The Colbert Report

Season 5 Episode 117

Christiane Amanpour

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Aired Weekdays 11:30 PM Sep 15, 2009 on Comedy Central
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Tonight Stephen welcomes CNN anchor Christiane Amanpour. Also, Stephen talks with CNN legal analyst Jeffrey Toobin.
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      • Stephen: Now hopefully their mistreatment may soon come to an end, which brings us to tonight's Word: Let Freedom Ka-Ching. Last week the Supreme Court heard arguments of the tragic fate of a great film, 2008's Hillary: The Movie. Jim?

        [Video: Man: She is steeped in controversy, steeped in sleeze…
        Dick Morris: She's deceitful, she'll make up any story, lie about anything…]

        Stephen: It's true, I've even heard her say that Dick Morris was once her friend. Hillary: The Movie never aired because a court ruled it was a political ad funded by corporations and therefore illegal under campaign finance laws. (Which they'd said that about Transformers 2) So instead of sinking the Clinton campaign, these filmmakers had to watch at honor go to someone else. (The Clinton campaign) This case, Citizens United vs The Federal Elections Commission will decide whether the framers of the Constitution intended for corporations to have a roll in our electoral process. (Other than building Mitt Romney) I say of course they did, they were obviously dreaming of a future where instead of serving a king, our leaders can serve Burger King. Mmmmm, flame broiled taste and a sesame seed bun? Now that's what I call a more perfect union. (We hold that pandering to be self-evident) Now laws regulating corporate contributions go back to the 1907 Tillman Act, when American thought corporate money was buying elections thanks in part to Theodore Roosevelt's campaign slogan: Walk softly and carry a Futterman's striped bathing costume. When you think comfort, think Futterman's.

        But this is really about the 1886 Supreme Court case Santa Clara v Southern Pacific Railroad which ruled that corporations have the same protection under the 14th Amendment as people. (Plus: Casual Fridays!) Though actually, the 1886 Court refused to rule on that specific issue, but when the Chief Justice made an off the record comment to that effect, the court reporter wrote it down and it's been sited ever since. It was a huge win for the railroads and a brilliant judicial decision by the court reporter, whose previous job experience was being the president of a railroad. (Kismet!) So, corporation are legally people, and it makes sense folks, they do everything people do except breathe, die and go to jail for dumping 1.3 million pounds of PCBs into the Hudson River. (GE – We bring bad things to fish) And as people corporations have certain inalienable rights. Attorney Ted Olson said it in last week's arguments.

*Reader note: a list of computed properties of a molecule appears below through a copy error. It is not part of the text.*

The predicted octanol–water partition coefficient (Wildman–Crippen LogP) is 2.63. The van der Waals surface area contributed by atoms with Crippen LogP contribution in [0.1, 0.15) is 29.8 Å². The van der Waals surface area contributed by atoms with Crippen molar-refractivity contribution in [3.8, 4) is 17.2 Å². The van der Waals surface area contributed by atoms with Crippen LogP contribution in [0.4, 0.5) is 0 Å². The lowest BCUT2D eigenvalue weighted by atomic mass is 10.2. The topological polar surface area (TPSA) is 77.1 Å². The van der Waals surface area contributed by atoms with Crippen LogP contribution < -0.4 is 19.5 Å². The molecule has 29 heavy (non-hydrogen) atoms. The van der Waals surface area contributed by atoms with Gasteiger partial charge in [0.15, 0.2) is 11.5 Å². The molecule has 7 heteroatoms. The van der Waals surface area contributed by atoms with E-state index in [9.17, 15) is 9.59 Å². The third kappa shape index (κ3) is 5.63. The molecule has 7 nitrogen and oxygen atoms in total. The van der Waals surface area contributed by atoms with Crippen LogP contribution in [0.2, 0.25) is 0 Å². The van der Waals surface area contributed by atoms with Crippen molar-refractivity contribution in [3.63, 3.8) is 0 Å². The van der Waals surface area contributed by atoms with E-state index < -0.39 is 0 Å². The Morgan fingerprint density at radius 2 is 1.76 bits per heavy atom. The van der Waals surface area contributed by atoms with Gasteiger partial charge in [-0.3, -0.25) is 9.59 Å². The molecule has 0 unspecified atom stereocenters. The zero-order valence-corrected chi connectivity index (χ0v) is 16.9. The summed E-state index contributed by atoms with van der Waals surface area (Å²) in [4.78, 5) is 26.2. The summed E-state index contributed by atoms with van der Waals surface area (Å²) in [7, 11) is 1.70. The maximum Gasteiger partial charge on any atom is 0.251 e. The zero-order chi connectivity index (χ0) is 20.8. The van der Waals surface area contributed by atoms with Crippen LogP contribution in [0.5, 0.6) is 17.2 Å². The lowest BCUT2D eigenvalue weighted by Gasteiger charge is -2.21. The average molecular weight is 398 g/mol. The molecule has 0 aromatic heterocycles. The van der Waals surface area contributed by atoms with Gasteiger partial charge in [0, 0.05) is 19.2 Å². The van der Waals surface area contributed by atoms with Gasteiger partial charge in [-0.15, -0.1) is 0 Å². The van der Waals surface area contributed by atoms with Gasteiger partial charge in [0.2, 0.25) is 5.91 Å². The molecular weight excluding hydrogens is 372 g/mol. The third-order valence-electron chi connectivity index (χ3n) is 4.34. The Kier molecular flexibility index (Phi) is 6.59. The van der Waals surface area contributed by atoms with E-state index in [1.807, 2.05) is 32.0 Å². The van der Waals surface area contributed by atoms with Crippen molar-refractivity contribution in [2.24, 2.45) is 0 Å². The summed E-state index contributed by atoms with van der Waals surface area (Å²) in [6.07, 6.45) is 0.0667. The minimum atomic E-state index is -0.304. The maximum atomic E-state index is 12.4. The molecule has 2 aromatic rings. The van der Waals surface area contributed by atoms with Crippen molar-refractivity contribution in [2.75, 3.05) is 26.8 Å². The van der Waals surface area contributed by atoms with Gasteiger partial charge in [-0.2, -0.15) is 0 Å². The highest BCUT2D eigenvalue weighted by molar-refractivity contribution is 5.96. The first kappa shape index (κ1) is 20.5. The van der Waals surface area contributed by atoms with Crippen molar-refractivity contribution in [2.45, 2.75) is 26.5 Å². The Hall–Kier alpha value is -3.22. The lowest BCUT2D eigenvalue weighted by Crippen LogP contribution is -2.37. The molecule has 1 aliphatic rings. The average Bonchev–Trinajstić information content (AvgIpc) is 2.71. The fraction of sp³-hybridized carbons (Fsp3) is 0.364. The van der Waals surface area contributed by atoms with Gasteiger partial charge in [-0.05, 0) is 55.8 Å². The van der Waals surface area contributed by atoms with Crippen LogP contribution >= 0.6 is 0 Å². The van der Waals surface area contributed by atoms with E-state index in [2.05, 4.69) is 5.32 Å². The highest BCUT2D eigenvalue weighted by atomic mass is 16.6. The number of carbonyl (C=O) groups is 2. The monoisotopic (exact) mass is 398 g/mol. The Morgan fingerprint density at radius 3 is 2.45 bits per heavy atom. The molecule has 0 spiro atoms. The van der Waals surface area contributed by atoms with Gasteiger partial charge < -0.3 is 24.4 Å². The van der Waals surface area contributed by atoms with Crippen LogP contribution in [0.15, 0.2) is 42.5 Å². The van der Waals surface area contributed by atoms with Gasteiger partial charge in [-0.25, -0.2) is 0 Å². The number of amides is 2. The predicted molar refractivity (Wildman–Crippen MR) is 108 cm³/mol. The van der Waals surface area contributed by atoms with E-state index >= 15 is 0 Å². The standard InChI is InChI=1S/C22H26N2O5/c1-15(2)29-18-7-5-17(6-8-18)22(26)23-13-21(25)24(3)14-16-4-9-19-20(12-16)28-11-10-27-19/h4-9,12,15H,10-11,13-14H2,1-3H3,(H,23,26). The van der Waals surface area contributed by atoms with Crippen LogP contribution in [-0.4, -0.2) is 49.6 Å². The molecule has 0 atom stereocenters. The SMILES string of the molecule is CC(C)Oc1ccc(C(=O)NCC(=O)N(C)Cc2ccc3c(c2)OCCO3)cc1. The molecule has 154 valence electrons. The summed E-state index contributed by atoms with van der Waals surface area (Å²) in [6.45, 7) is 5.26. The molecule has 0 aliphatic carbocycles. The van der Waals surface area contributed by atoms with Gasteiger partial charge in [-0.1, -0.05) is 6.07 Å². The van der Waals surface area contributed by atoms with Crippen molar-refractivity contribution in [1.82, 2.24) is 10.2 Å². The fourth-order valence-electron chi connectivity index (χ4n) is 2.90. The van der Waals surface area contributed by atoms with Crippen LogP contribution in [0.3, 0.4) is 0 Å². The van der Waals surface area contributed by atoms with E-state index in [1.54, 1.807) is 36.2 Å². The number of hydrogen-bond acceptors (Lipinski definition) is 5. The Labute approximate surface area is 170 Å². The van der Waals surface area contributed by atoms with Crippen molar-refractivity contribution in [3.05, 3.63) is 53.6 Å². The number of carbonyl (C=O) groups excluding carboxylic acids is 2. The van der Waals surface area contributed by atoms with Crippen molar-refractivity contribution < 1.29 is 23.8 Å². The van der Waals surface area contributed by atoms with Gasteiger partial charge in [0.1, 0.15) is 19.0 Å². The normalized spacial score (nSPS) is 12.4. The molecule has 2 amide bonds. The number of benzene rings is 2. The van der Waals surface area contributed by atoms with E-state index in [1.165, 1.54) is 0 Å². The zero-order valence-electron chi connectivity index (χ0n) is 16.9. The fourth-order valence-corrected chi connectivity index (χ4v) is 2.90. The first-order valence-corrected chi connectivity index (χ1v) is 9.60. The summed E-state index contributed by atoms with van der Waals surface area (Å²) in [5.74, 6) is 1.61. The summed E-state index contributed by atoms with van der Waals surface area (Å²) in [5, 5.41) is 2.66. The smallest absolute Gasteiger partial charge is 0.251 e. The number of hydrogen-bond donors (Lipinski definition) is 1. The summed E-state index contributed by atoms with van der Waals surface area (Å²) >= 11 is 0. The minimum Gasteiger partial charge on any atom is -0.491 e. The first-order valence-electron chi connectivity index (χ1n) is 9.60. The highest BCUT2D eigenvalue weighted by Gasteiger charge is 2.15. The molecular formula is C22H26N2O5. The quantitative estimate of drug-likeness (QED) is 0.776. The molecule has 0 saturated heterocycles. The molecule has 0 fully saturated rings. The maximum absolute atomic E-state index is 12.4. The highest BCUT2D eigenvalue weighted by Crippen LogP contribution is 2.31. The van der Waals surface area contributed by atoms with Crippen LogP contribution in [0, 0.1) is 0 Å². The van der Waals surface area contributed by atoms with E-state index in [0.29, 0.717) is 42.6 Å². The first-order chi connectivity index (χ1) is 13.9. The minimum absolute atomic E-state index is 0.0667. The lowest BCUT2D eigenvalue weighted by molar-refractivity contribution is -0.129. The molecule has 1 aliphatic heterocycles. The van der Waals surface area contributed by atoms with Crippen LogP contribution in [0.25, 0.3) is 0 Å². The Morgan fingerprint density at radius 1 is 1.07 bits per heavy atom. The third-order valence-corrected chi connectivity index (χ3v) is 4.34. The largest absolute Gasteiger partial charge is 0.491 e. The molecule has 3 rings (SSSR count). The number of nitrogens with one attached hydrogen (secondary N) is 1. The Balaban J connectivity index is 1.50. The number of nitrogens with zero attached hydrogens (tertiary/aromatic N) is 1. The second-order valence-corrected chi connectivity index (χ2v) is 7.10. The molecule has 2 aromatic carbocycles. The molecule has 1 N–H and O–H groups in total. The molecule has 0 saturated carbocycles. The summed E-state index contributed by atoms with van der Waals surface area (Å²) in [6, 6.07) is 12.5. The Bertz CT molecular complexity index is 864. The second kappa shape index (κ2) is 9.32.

[Audio: Ted Olson: ….corporations are persons entitled to protection under the first amendment.]

        Stephen: "Under the First Amendment." That means corporations have free speech, but they can't speak like you or me, they don't have mouths or hands. (Just a giant middle finger) Instead they must speak with the only way they can, (Through cartoon geckos?) through billions and billions of dollars. Now in 1976 the Supreme Court ruled that money is speech, (Bill Gates- Speechiest man in the world) therefore since corporations are people, and people have the right of free speech, and money is speech, corporations have the right to give unlimited amounts of money to political candidates, QED, which thanks to a donation a recently received from Krispy Kreme, stands for Quick, Eat Donuts! (Hopefully received donation from Lipitor) In light of this exciting, impending decision, I say we return to the paper ballot. [Pulls out dollar bill] This kind. You just right the name of your candidate on your greenback like this: President Taylor Swift. One dollar gives your candidate one vote, twenty dollars gives your candidate twenty votes and 10 million dollar cashiers check from Exxon gives your candidate much better idea of where he stands on drilling in the Arctic National Wildlife Refuge. (On a caribou's balls)

        But we can't stop with just freedom of speech, we must endow the corporations with all the freedoms we flesh and blood people have been hogging for too long. For instance the right to bear arms, how great would it be if Kraft had guns and they could just shoot cheese down our throats. (Too late [Easy Cheese]) And if corporations are people, why can't we just cut out the middleman and elect President Microsoft Office assistant Clippy? Yes folks, the Court is on the verge of unregulating corporate money and that is great news, because if we give corporations all the rights of people, our government can truly claim it's by the people, for the people and of the people. (Let freedom ka-ching)

        And that's the Word.

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